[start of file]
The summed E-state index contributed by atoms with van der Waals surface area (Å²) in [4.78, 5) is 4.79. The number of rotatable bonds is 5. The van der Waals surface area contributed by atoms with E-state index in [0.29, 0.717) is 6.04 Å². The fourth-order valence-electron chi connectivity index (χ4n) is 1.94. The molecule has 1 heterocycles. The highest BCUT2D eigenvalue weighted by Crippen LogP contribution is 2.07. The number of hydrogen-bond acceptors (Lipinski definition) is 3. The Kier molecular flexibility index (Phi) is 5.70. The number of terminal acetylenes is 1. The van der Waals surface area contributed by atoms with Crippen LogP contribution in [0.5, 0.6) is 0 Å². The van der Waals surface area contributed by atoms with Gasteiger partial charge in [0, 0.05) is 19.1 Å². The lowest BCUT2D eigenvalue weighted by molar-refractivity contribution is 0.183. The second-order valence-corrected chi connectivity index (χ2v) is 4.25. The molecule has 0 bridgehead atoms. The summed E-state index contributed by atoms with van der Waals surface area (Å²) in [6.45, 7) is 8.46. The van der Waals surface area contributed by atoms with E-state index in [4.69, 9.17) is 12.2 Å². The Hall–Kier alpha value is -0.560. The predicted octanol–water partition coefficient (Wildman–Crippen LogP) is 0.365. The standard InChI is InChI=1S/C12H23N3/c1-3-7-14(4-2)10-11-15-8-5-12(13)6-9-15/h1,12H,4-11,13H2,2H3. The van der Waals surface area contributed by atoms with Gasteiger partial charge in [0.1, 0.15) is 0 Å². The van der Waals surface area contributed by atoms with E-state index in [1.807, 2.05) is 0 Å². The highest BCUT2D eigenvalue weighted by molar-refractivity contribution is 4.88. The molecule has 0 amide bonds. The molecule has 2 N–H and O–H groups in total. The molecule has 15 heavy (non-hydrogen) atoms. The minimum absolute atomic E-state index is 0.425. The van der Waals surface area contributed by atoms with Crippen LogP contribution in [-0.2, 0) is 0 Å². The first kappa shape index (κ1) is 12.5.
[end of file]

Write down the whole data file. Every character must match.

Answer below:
The summed E-state index contributed by atoms with van der Waals surface area (Å²) in [4.78, 5) is 4.79. The number of rotatable bonds is 5. The van der Waals surface area contributed by atoms with E-state index in [0.29, 0.717) is 6.04 Å². The fourth-order valence-electron chi connectivity index (χ4n) is 1.94. The molecule has 1 heterocycles. The highest BCUT2D eigenvalue weighted by Crippen LogP contribution is 2.07. The number of hydrogen-bond acceptors (Lipinski definition) is 3. The Kier molecular flexibility index (Phi) is 5.70. The number of terminal acetylenes is 1. The van der Waals surface area contributed by atoms with Crippen LogP contribution in [0.5, 0.6) is 0 Å². The van der Waals surface area contributed by atoms with Gasteiger partial charge in [0, 0.05) is 19.1 Å². The lowest BCUT2D eigenvalue weighted by molar-refractivity contribution is 0.183. The second-order valence-corrected chi connectivity index (χ2v) is 4.25. The molecule has 0 bridgehead atoms. The summed E-state index contributed by atoms with van der Waals surface area (Å²) in [6.45, 7) is 8.46. The van der Waals surface area contributed by atoms with E-state index in [4.69, 9.17) is 12.2 Å². The Hall–Kier alpha value is -0.560. The predicted octanol–water partition coefficient (Wildman–Crippen LogP) is 0.365. The standard InChI is InChI=1S/C12H23N3/c1-3-7-14(4-2)10-11-15-8-5-12(13)6-9-15/h1,12H,4-11,13H2,2H3. The van der Waals surface area contributed by atoms with Gasteiger partial charge in [0.1, 0.15) is 0 Å². The van der Waals surface area contributed by atoms with E-state index in [1.807, 2.05) is 0 Å². The highest BCUT2D eigenvalue weighted by molar-refractivity contribution is 4.88. The molecule has 0 amide bonds. The molecule has 2 N–H and O–H groups in total. The molecule has 15 heavy (non-hydrogen) atoms. The minimum absolute atomic E-state index is 0.425. The van der Waals surface area contributed by atoms with Crippen LogP contribution in [-0.2, 0) is 0 Å². The first kappa shape index (κ1) is 12.5.